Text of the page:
Entries Tagged "borders"

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Detaining David Miranda

Last Sunday, David Miranda was detained while changing planes at London Heathrow Airport by British authorities for nine hours under a controversial British law — the maximum time allowable without making an arrest. There has been much made of the fact that he’s the partner of Glenn Greenwald, the Guardian reporter whom Edward Snowden trusted with many of his NSA documents and the most prolific reporter of the surveillance abuses disclosed in those documents. There’s less discussion of what I feel was the real reason for Miranda’s detention. He was ferrying documents between Greenwald and Laura Poitras, a filmmaker and his co-reporter on Snowden and his information. These document were on several USB memory sticks he had with him. He had already carried documents from Greenwald in Rio de Janeiro to Poitras in Berlin, and was on his way back with different documents when he was detained.

The memory sticks were encrypted, of course, and Miranda did not know the key. This didn’t stop the British authorities from repeatedly asking for the key, and from confiscating the memory sticks along with his other electronics.

The incident prompted a major outcry in the UK. The UK’s Terrorist Act has always been controversial, and this clear misuse — it was intended to give authorities the right to detain and question suspected terrorists — is prompting new calls for its review. Certainly the UK. police will be more reluctant to misuse the law again in this manner.

I have to admit this story has me puzzled. Why would the British do something like this? What did they hope to gain, and why did they think it worth the cost? And — of course — were the British acting on their own under the Official Secrets Act, or were they acting on behalf of the United States? (My initial assumption was that they were acting on behalf of the US, but after the bizarre story of the British GCHQ demanding the destruction of Guardian computers last month, I’m not sure anymore.)

We do know the British were waiting for Miranda. It’s reasonable to assume they knew his itinerary, and had good reason to suspect that he was ferrying documents back and forth between Greenwald and Poitras. These documents could be source documents provided by Snowden, new documents that the two were working on either separately or together, or both. That being said, it’s inconceivable that the memory sticks would contain the only copies of these documents. Poitras retained copies of everything she gave Miranda. So the British authorities couldn’t possibly destroy the documents; the best they could hope for is that they would be able to read them.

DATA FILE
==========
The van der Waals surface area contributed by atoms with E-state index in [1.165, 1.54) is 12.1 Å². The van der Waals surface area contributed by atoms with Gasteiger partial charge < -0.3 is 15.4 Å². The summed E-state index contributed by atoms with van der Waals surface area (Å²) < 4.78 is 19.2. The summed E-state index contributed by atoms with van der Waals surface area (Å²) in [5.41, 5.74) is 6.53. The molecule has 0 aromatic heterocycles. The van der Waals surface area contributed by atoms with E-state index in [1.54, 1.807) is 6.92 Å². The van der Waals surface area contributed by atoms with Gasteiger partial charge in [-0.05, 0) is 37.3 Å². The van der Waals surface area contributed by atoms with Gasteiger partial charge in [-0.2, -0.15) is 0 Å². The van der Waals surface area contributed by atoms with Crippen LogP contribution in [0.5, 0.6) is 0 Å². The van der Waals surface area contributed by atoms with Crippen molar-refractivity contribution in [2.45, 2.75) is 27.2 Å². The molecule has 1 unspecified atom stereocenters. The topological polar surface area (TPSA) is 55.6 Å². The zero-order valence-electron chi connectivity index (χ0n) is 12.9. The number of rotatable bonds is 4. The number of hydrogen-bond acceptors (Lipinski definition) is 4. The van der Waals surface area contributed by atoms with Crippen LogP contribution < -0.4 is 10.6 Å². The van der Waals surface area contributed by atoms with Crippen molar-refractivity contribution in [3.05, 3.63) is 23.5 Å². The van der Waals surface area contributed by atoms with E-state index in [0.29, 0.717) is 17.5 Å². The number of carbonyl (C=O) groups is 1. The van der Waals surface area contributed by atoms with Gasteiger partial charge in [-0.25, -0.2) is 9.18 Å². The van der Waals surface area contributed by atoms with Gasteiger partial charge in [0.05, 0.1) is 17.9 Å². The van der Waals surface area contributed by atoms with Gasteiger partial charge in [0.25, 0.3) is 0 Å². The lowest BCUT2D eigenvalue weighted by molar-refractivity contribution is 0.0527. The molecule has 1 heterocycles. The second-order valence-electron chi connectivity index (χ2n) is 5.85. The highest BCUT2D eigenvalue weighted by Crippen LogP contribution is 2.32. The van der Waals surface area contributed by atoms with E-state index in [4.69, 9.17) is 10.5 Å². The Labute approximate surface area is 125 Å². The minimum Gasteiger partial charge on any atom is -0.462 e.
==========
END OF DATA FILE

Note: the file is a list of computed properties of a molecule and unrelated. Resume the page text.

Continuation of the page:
Is it truly possible that the NSA doesn’t already know what Snowden has? They claim they don’t, but after Snowden’s name became public, the NSA would have conducted the mother of all audits. It would try to figure out what computer systems Snowden had access to, and therefore what documents he could have accessed. Hopefully, the audit information would give more detail, such as which documents he downloaded. I have a hard time believing that its internal auditing systems would be so bad that it wouldn’t be able to discover this.

So if the NSA knows what Snowden has, or what he could have, then the most it could learn from the USB sticks is what Greenwald and Poitras are currently working on, or thinking about working on. But presumably the things the two of them are working on are the things they’re going to publish next. Did the intelligence agencies really do all this simply for a few weeks’ heads-up on what was coming? Given how ham-handedly the NSA has handled PR as each document was exposed, it seems implausible that it wanted advance knowledge so it could work on a response. It’s been two months since the first Snowden revelation, and it still doesn’t have a decent PR story.

Furthermore, the UK authorities must have known that the data would be encrypted. Greenwald might have been a crypto newbie at the start of the Snowden affair, but Poitras is known to be good at security. The two have been communicating securely by e-mail when they do communicate. Maybe the UK authorities thought there was a good chance that one of them would make a security mistake, or that Miranda would be carrying paper documents.

Another possibility is that this was just intimidation. If so, it’s misguided. Anyone who regularly reads Greenwald could have told them that he would not have been intimidated — and, in fact, he expressed the exact opposite sentiment — and anyone who follows Poitras knows that she is even more strident in her views. Going after the loved ones of state enemies is a typically thuggish tactic, but it’s not a very good one in this case. The Snowden documents will get released. There’s no way to put this cat back in the bag, not even by killing the principal players.